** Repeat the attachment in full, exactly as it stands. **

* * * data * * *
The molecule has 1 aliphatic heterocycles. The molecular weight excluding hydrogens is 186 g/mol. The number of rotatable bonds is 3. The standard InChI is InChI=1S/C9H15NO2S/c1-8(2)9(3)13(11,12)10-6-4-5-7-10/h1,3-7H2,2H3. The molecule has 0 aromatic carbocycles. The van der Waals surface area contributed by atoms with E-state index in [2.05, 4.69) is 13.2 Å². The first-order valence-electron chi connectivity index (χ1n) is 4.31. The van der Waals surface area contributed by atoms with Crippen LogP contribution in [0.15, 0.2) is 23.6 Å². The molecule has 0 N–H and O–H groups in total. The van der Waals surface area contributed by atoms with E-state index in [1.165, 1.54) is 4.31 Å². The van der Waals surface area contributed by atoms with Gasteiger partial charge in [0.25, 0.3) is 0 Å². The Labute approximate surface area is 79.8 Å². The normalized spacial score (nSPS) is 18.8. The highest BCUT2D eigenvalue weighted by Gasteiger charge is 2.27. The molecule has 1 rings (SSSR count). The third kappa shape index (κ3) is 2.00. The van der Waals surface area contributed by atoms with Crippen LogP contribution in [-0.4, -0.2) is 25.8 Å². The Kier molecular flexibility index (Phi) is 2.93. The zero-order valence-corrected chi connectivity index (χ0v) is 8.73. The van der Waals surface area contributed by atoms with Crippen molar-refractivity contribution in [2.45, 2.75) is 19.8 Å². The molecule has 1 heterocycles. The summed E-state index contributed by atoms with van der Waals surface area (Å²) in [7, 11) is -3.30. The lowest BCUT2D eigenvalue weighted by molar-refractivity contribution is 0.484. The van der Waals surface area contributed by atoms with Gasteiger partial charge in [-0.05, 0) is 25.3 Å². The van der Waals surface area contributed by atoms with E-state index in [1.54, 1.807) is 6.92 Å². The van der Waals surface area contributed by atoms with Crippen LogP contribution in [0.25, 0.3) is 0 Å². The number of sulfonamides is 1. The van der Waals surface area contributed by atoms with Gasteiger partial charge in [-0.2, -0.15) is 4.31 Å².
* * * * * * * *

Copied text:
The molecule has 1 aliphatic heterocycles. The molecular weight excluding hydrogens is 186 g/mol. The number of rotatable bonds is 3. The standard InChI is InChI=1S/C9H15NO2S/c1-8(2)9(3)13(11,12)10-6-4-5-7-10/h1,3-7H2,2H3. The molecule has 0 aromatic carbocycles. The van der Waals surface area contributed by atoms with E-state index in [2.05, 4.69) is 13.2 Å². The first-order valence-electron chi connectivity index (χ1n) is 4.31. The van der Waals surface area contributed by atoms with Crippen LogP contribution in [0.15, 0.2) is 23.6 Å². The molecule has 0 N–H and O–H groups in total. The van der Waals surface area contributed by atoms with E-state index in [1.165, 1.54) is 4.31 Å². The van der Waals surface area contributed by atoms with Gasteiger partial charge in [0.25, 0.3) is 0 Å². The Labute approximate surface area is 79.8 Å². The normalized spacial score (nSPS) is 18.8. The highest BCUT2D eigenvalue weighted by Gasteiger charge is 2.27. The molecule has 1 rings (SSSR count). The third kappa shape index (κ3) is 2.00. The van der Waals surface area contributed by atoms with Crippen LogP contribution in [-0.4, -0.2) is 25.8 Å². The Kier molecular flexibility index (Phi) is 2.93. The zero-order valence-corrected chi connectivity index (χ0v) is 8.73. The van der Waals surface area contributed by atoms with Crippen molar-refractivity contribution in [2.45, 2.75) is 19.8 Å². The molecule has 1 heterocycles. The summed E-state index contributed by atoms with van der Waals surface area (Å²) in [7, 11) is -3.30. The lowest BCUT2D eigenvalue weighted by molar-refractivity contribution is 0.484. The van der Waals surface area contributed by atoms with Gasteiger partial charge in [-0.05, 0) is 25.3 Å². The van der Waals surface area contributed by atoms with E-state index in [1.54, 1.807) is 6.92 Å². The van der Waals surface area contributed by atoms with Crippen LogP contribution in [0.25, 0.3) is 0 Å². The number of sulfonamides is 1. The van der Waals surface area contributed by atoms with Gasteiger partial charge in [-0.2, -0.15) is 4.31 Å².